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The possible evolution, and future, of CO2-concentrating mechanisms

Research output: Contribution to journalArticle

Original languageEnglish
JournalJournal of Experimental Botany
DOIs
DateAccepted/In press - 8 Mar 2017
DatePublished (current) - 13 May 2017

Abstract

CO2-concentrating mechanisms (CCMs), based either on active transport of inorganic carbon (biophysical CCMs) or on biochemistry involving supplementary carbon fixation into C4 acids (C4 and CAM), play a major role in global primary productivity. However, the ubiquitous CO2-fixing enzyme in autotrophs, Rubisco, evolved at a time when atmospheric CO2 levels were very much higher than today and O2 was very low and, as CO2 and O2 approached (by no means monotonically), today's levels, at some time subsequently many organisms evolved a CCM that increased the supply of CO2 and decreased Rubisco oxygenase activity. Given that CO2 levels and other environmental factors have altered considerably between when autotrophs evolved and the present day, and are predicted to continue to change into the future, we here examine the drivers for, and possible timing of, evolution of CCMs. CCMs probably evolved when CO2 fell to 2-16 times the present atmospheric level, depending on Rubisco kinetics. We also assess the effects of other key environmental factors such as temperature and nutrient levels on CCM activity and examine the evidence for evolutionary changes in CCM activity and related cellular processes as well as limitations on continuity of CCMs through environmental variations.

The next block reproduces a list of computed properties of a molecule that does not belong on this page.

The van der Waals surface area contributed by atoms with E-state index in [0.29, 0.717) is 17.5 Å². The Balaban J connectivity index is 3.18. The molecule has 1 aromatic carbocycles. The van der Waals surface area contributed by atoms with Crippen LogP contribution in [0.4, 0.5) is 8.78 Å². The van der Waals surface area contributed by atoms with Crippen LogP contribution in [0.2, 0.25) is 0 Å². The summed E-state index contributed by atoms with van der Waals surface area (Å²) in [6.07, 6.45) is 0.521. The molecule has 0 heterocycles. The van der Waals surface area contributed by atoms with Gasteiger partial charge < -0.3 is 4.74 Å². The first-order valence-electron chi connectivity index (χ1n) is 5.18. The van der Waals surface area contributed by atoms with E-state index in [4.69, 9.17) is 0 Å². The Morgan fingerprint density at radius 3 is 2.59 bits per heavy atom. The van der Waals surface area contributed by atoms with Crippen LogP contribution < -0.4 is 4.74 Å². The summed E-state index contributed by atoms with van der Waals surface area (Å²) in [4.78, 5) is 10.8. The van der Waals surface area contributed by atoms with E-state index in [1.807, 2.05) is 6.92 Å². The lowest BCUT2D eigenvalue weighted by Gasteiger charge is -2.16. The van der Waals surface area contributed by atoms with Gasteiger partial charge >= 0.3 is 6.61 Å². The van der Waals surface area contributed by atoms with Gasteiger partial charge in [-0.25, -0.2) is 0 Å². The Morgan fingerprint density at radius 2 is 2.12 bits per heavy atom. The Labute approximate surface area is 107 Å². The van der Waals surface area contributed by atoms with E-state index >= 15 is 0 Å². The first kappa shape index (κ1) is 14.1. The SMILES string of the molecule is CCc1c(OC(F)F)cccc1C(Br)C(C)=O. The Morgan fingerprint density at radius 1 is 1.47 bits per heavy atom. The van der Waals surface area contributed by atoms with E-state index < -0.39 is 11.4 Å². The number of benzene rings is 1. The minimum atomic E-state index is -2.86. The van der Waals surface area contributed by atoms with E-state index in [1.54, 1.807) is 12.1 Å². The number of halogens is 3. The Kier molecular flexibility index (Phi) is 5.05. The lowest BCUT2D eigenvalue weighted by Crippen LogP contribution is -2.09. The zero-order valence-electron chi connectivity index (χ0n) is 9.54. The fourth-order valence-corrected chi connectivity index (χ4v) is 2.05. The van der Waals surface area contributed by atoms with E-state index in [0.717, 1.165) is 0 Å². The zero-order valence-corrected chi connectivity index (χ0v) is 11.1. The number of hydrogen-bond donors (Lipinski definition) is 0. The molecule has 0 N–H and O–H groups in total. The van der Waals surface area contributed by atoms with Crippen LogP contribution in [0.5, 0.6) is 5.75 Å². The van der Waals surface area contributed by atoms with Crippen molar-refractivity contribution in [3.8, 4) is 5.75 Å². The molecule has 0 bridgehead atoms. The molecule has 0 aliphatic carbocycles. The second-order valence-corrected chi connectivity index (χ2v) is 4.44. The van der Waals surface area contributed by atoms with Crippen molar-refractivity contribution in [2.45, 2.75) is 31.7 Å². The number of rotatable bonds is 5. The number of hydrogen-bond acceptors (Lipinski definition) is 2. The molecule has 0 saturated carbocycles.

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  • Full-text PDF (accepted author manuscript)

    Rights statement: This is the author accepted manuscript (AAM). The final published version (version of record) is available online via OUP at https://academic.oup.com/jxb/article/68/14/3701/3823751. Please refer to any applicable terms of use of the publisher.

    Accepted author manuscript, 982 KB, PDF document

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